My ninth-graders and I are still working our way through “Romeo and Juliet.” I’ve taught this play before. For the most part, I’m using lessons I’ve used before, just tweaking them to suit my new students. I’m not being lazy. I’m being smart. My lessons are good and I know they work.
In the middle of Act III, however, we got to my favorite scene in the play. It’s the one where Friar Lawrence chews Romeo out for being self-absorbed and melodramatic. While I love this scene, I’ve never figured out an effective way to teach it: it’s filled with long speeches that students often find very difficult. In the past, I’ve just walked the students through the scene, making sure they get the key points. It works, but it’s kind of boring.
This year, rather than reuse my old lesson, I planned something new. I put the students into groups and had them divide up the speeches amongst their group members. In their groups, the students created contemporary versions of the scene, translated into their own contemporary language and supplemented with stage directions. It was a two-day lesson and my plan was to have the students perform their versions of the scene at the end of the second day.
As it turned out, I was too ambitious. While a few groups completed everything in two days, none of them had a chance to rehearse for a performance. Many groups didn’t even complete their stage directions. According to the goals I set during planning, I — or my students, or both — had failed.
Maybe I’m being too hard on myself. After all, the students learned a lot from these lessons; the evidence was there in their writing. What’s more, I got a better sense of how to teach this scene next year, and of my students’ capacity to handle complex texts independently. In the end, however, I set my objectives before the lesson and I failed to reach them.
This facile approach to evaluation is all the rage these days. Teachers across the country are being forced to set “Student Learning Objectives” at the beginning of the semester or school year; if the students fail to reach these objectives, the teachers are deemed ineffective. For example, in September I might say that I’d like ninth-grader Regina to produce precise thesis statements and develop her arguments using textual evidence. Sounds like a good goal, right? By the end of ninth grade, I hope all of my students can do this.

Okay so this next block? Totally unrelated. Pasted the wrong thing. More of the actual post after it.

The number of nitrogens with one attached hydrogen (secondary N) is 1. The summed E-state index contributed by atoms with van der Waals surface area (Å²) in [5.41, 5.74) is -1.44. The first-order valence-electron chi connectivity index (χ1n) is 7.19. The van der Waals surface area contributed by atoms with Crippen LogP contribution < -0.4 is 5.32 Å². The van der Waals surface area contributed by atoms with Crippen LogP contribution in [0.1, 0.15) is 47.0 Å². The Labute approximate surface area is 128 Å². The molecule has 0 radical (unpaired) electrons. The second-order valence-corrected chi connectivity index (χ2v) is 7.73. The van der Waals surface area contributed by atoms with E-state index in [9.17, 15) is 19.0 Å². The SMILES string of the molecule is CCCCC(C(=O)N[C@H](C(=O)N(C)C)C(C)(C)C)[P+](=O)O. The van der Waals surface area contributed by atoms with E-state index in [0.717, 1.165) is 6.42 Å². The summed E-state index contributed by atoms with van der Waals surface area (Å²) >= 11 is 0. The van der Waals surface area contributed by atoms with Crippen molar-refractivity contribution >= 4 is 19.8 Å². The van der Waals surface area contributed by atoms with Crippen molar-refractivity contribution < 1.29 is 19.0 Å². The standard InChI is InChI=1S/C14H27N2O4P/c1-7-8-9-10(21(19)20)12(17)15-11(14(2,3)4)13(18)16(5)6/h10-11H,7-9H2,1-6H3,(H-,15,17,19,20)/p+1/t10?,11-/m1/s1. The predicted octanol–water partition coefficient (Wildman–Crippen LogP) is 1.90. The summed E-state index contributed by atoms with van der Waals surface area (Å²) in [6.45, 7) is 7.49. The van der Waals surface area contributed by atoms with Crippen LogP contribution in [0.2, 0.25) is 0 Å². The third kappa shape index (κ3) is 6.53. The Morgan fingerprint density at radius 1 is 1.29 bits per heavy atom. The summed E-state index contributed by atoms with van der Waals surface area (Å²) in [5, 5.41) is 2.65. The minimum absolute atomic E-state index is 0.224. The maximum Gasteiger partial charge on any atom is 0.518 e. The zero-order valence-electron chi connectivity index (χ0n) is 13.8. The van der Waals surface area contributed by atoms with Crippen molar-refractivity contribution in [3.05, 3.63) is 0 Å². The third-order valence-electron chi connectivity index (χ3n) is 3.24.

Here’s the problem: Regina tries really hard all year, and she still struggles to craft strong thesis statements. That should be okay, because all of her practice will eventually pay off. Learning is complicated; sometimes it takes longer than we expect.
Unfortunately, according to the boosters of value-added metrics for assessing teachers (including the Gates Foundation and Education Secretary Arne Duncan), learning is simple, and so is teacher evaluation. Effective teachers achieve measurable results, and ineffective ones don’t. If Regina’s not writing strong theses by the end of the year, I should pay the price.
So this is one problem with the value-added approach: no measuring stick can account for the complexities of teaching and learning. Here’s another problem: failure can be a good thing. This isn’t just philosophizing or fuzzy math. It’s a report from the American Psychological Association.
According to the report, “Children may perform better in school and feel more confident about themselves if they are told that failure is a normal part of learning, rather than being pressured to succeed at all costs.” This makes a lot of sense to me; I’ll bet it makes sense to a lot of teachers and parents too. It also runs completely contrary to the high-stakes, high-pressure approach driving educational reform in New York and beyond.
If pressure is bad for students, imagine what it’s doing to teachers. Beyond the intense public and political attacks we’ve faced from all sides in recent years, the increased pressure placed on our students by high-stakes testing is actually undermining our work in the classroom.
If people are really serious about improving public education, it seems pretty obvious that the first step should be decreasing the pressure placed on students and teachers. The findings are clear: Fear of failure is bad for everyone.
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